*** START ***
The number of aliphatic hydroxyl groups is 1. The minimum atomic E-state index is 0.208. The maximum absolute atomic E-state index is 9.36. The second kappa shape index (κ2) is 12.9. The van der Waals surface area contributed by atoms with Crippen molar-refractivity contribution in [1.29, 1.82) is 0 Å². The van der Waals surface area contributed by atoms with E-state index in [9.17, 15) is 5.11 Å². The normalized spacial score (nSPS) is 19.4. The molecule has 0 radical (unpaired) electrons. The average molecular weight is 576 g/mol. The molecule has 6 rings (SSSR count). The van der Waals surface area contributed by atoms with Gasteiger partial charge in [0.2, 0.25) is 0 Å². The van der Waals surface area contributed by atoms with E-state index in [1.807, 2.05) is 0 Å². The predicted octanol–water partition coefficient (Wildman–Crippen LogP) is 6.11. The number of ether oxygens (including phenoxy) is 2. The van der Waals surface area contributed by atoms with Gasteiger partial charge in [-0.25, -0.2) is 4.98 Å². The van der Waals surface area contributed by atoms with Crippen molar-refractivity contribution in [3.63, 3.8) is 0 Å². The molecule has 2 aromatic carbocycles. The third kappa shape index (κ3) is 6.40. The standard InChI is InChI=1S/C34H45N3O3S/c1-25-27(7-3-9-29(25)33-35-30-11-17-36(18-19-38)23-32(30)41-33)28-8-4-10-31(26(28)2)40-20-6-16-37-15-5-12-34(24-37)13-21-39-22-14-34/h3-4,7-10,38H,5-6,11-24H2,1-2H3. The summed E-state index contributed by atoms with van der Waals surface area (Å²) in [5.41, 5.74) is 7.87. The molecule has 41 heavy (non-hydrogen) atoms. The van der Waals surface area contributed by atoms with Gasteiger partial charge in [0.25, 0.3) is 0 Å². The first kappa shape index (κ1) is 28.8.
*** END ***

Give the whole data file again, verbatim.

The number of aliphatic hydroxyl groups is 1. The minimum atomic E-state index is 0.208. The maximum absolute atomic E-state index is 9.36. The second kappa shape index (κ2) is 12.9. The van der Waals surface area contributed by atoms with Crippen molar-refractivity contribution in [1.29, 1.82) is 0 Å². The van der Waals surface area contributed by atoms with E-state index in [9.17, 15) is 5.11 Å². The normalized spacial score (nSPS) is 19.4. The molecule has 0 radical (unpaired) electrons. The average molecular weight is 576 g/mol. The molecule has 6 rings (SSSR count). The van der Waals surface area contributed by atoms with Gasteiger partial charge in [0.2, 0.25) is 0 Å². The van der Waals surface area contributed by atoms with E-state index in [1.807, 2.05) is 0 Å². The predicted octanol–water partition coefficient (Wildman–Crippen LogP) is 6.11. The number of ether oxygens (including phenoxy) is 2. The van der Waals surface area contributed by atoms with Gasteiger partial charge in [-0.25, -0.2) is 4.98 Å². The van der Waals surface area contributed by atoms with Crippen molar-refractivity contribution in [3.63, 3.8) is 0 Å². The molecule has 2 aromatic carbocycles. The third kappa shape index (κ3) is 6.40. The standard InChI is InChI=1S/C34H45N3O3S/c1-25-27(7-3-9-29(25)33-35-30-11-17-36(18-19-38)23-32(30)41-33)28-8-4-10-31(26(28)2)40-20-6-16-37-15-5-12-34(24-37)13-21-39-22-14-34/h3-4,7-10,38H,5-6,11-24H2,1-2H3. The summed E-state index contributed by atoms with van der Waals surface area (Å²) in [5.41, 5.74) is 7.87. The molecule has 41 heavy (non-hydrogen) atoms. The van der Waals surface area contributed by atoms with Gasteiger partial charge in [0.25, 0.3) is 0 Å². The first kappa shape index (κ1) is 28.8.